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Chamberlin House
Chamberlin House Sept 2019.jpg
Chamberlin House (Concord, New Hampshire) is located in New Hampshire
Chamberlin House (Concord, New Hampshire)
Location in New Hampshire
Chamberlin House (Concord, New Hampshire) is located in the United States
Chamberlin House (Concord, New Hampshire)
Location in the United States
Location 44 Pleasant St., Concord, New Hampshire
Area 0.3 acres (0.12 ha)
Built 1886 (1886)
Architect Cooperative Building Plan Assoc.
Architectural style Queen Anne, Shingle Style
NRHP reference No. 82001688
Added to NRHP August 16, 1982

The Chamberlin House is a historic house at 44 Pleasant Street in Concord, New Hampshire. Built in 1886, it is a prominent local example of Queen Anne architecture built from mail-order plans, and now serves as the clubhouse of the Concord Women's Club. It was listed on the National Register of Historic Places in 1982.

Description and history

The Chamberlin House stands on the north side of Pleasant Street (US 202/NH 9), in a line of residences extending westward from the city's commercial downtown area. The 2-1/2 story wood frame Queen Anne Victorian was built in 1886 by Horace Chamberlin, superintendent of the local division of the Boston and Maine Railroad. Although the house was probably built from mail-order plans (a popular way to acquire building plans at the time), it exhibits a wealth of Queen Anne and Shingle Style decoration, both inside and out. The house has a hip roof, but there are numerous projections, including a turret with conical roof on the right side of the front facade. The left side has a single story porch, decorated with Stick style balustrades both below and above the roof. Above the porch is a projecting bay window which is topped by a large gable that extends over the splayed corners of the bay, where there are curved brackets. The gable front is sheathed in decoratively cut shingles, with a small square window in the center.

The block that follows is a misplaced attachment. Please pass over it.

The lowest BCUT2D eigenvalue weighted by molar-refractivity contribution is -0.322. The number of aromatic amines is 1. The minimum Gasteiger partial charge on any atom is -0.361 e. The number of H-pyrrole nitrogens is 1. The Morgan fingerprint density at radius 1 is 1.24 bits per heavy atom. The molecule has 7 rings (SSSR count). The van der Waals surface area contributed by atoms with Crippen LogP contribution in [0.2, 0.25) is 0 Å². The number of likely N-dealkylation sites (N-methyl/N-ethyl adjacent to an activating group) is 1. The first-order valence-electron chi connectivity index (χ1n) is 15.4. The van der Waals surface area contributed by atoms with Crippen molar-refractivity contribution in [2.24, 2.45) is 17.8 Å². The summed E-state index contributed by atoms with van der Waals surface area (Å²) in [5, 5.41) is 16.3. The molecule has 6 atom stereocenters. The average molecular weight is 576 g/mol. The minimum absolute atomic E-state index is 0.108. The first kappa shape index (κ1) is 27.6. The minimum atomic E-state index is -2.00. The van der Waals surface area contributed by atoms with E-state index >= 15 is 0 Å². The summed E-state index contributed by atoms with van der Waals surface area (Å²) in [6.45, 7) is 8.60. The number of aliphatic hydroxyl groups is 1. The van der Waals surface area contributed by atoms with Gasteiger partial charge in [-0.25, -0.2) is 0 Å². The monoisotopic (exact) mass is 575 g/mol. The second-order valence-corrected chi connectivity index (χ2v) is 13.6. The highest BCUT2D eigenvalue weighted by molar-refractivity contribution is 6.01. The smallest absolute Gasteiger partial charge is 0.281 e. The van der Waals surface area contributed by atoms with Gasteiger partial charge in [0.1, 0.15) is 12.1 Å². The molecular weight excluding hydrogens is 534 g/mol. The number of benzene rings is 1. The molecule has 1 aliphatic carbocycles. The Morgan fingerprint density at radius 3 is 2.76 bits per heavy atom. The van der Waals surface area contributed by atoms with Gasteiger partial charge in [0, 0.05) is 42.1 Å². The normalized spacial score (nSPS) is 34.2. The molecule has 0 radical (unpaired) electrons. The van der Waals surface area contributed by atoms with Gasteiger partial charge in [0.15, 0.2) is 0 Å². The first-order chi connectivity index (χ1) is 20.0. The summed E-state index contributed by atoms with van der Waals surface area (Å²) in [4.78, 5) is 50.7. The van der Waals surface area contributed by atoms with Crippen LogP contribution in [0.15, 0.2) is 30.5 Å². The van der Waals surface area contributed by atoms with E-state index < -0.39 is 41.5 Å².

The house remained in the Chamberlin family until Horace's wife died in 1918. Since the family had no children, she donated the property to the Concord Women's Club, of which she had been a longtime member. The club uses the building as its clubhouse; its interior, which is rich in detailed woodwork and styling, has been only modestly altered to accommodate the club's needs.

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